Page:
The massive space rock, which is known as 310442 (2000 CH59), will be closest to our planet on December 26 at 2:54 a.m. EST, according to NASA.
The space agency’s Center for Near Earth Object Studies (CNEOS) estimates its diameter will be in the range of 919 to 2,034 feet. At the higher end, that means it could be as large as One World Trade Center in New York City, which tops out at 1,792 feet, including the tip.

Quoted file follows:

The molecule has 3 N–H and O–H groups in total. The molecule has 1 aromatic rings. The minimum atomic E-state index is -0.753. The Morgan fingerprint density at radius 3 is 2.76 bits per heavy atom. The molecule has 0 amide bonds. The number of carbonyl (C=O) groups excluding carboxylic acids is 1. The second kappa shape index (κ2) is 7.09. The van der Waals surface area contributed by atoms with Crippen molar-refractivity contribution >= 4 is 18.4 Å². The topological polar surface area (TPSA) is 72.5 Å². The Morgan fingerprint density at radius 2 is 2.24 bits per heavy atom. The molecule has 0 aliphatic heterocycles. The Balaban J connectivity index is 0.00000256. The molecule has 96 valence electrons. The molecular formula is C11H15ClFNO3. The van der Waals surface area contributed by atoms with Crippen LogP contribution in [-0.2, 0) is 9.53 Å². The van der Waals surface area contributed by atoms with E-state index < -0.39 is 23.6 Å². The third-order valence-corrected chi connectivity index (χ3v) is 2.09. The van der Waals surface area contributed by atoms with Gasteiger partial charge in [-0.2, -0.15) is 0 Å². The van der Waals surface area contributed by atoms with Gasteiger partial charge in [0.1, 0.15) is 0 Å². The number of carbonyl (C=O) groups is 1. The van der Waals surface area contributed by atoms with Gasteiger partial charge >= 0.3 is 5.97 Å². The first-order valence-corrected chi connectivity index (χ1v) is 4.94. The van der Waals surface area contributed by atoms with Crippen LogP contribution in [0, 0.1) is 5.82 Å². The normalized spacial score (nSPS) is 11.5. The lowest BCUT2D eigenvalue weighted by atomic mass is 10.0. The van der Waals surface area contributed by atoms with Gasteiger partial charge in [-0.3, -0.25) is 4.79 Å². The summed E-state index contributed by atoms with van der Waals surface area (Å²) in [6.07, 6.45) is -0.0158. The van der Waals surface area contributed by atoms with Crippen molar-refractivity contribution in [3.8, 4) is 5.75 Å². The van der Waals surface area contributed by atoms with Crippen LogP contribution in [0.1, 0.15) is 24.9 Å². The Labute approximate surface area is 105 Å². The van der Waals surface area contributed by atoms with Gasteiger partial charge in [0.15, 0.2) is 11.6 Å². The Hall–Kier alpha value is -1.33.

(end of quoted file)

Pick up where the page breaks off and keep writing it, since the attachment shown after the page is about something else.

“Over many centuries and millennia [these asteroids] might evolve into Earth-crossing orbits,” Paul Chodas, director of CNEOS), told Newsweek. “So it is prudent to keep tracking [them] for decades to come and to study how their orbits might be evolving.”
The asteroid will travel past our planet at around 27,500 miles per hour.
Although the giant rock will be close to Earth in astronomical terms, it will still be far enough away that we shouldn’t be worried, Chodas explained to Newsweek.
CH59 will be about 4.5 million miles from our planet the morning of December 26.
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